Karla News

Celebrating 45 Years of Neil Young as a Solo Artist

Gold Rush

The twelfth year of the century proved a great one for music legend Neil Young, who not only published an autobiography but also recorded a new album. The book, titled Waging Heavy Peace, delighted his fans with stories about everything from his classic cars to his new sound invention to his family and music relationships.

The new album, titled Psychedelic Pill, received great reviews. It was Young’s first album with the band Crazy Horse in almost two decades, and its contents were reminiscent of classics such as “Cowgirl in the Sand” and “Cortez the Killer.”

The year 2013 should also be an important one for Young, as it marks the 45th anniversary of his first solo release. That self-titled debut hit record stores in 1968, a record which would prove that Young was a talented entity separate from Buffalo Springfield and Crosby, Stills and Nash.

To celebrate the 45th birthday of Neil Young as a solo artist, I offer this list of the best songs in his vast and varied discography.

Tell Me Why” from After the Gold Rush: This acoustic gem is an ambiguous song with rich lyrics, such as Sailing hearts drift through broken harbors.

“Old Man” from Harvest : One of Young’s most famous songs, this acoustic ode has become somewhat of an anthem from the younger generation to its elders.

The Needle and the Damage Done” from Harvest: The chord and note sequence makes this a favorite among Young fans who love to play acoustic guitar.

Southern Man” from After the Gold Rush : The Canadian folk-rocker took some heat for this anti-racism epic, but no one could criticize its cool electric guitar riffs.

See also  Movie Review: St. Louis Blues

“After the Gold Rush” from After the Gold Rush: The title references drug use, and the slow, mournful piano has the calming effect of any number of opiates.

“Distant Camera” from Silver and Gold : Young returned to his acoustic roots and image-laden lyrics on this song, imagining lines like “If life is a photograph fading in the sun, All I need is this song of love to sing for you.”

“Harvest Moon” from Harvest Moon: The acoustic guitar riff is sparkling on this somewhat belated follow-up to its platinum Harvest predecessor.

“Cinnamon Girl” from Everybody Knows This Is Nowhere : The fuzz-effect of this electric single established yet another characteristic of Young, as well as reinforcing his appreciation for the psychedelia of the Springfield.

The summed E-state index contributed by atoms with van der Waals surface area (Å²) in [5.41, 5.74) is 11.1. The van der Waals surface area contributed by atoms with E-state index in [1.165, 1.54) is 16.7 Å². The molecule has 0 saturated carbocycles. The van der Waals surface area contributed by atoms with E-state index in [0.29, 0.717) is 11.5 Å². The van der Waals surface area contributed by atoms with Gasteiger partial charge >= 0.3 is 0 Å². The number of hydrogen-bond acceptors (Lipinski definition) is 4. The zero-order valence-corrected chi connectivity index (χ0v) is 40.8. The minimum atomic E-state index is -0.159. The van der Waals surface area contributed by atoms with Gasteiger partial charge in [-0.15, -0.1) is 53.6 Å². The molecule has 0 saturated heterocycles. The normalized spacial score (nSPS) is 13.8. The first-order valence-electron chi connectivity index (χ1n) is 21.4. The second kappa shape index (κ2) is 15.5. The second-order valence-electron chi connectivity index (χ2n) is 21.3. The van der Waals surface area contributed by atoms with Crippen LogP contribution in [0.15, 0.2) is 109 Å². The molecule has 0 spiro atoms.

“Harvest” from Harvest : This lyrically enigmatic title track has a contagious rhythm and chorus, making it one of Neil’s finest efforts.

Cowgirl in the Sand” from Everybody Knows This Is Nowhere : “Purple words on gray background” paint the picture, while the lengthy electric guitar bridges provide the soundtrack.

“Like a Hurricane” from Stars ‘n Bars : The chord sequence is simple, establishing the calm that usually precedes the storm alluded to in the chorus.

“Hey Hey My My” from Live Rust: Both the acoustic and electric versions of this tune are great, just as both the electric and acoustic sides of Neil Young.

“World on a String” from Tonight’s the Night : The fast-paced rhythm here is a welcome change from the overall somber tone of Tonight’s the Night, one of Young’s most underappreciated sets.

See also  Columbia, California's Historic Ghost Town: A Great Weekend Getaway

Borrowed Tune” from Tonight’s the Night : Look at the closing line of this piano-based crawler, slow and quiet like the desired situation during a hangover: “I’m singing this borrowed tune that I took from the Rolling Stones, Alone in this empty room too wasted to write my own.

“Everybody Knows This Is Nowhere” from Everybody Knows This Is Nowhere : This title track shows the country side of Neil Young, both lyrically and musically.

“The Loner” from Neil Young: An appropriate title for a solo effort, especially from a guy who spent many years in the shadows as a member of other groups.

“Sugar Mountain” from Live Rust: This acoustic classic, as nostalgic as CSNY’s “Helpless,” was one of the first songs Young ever wrote.

“Long May You Run” from Unplugged : Originally recorded for the Still-Young collaboration in the 70s, the song found new life on MTV’s “Unplugged” series.

“Buffalo Springfield Again” from Silver and Gold: Here Young reminisces about his first band, and even contemplates the idea of getting them back together.

“I Am a Child” from Rust Never Sleeps : This song is perhaps Young’s finest contribution to the Springfield, but his solo version is clearly superior.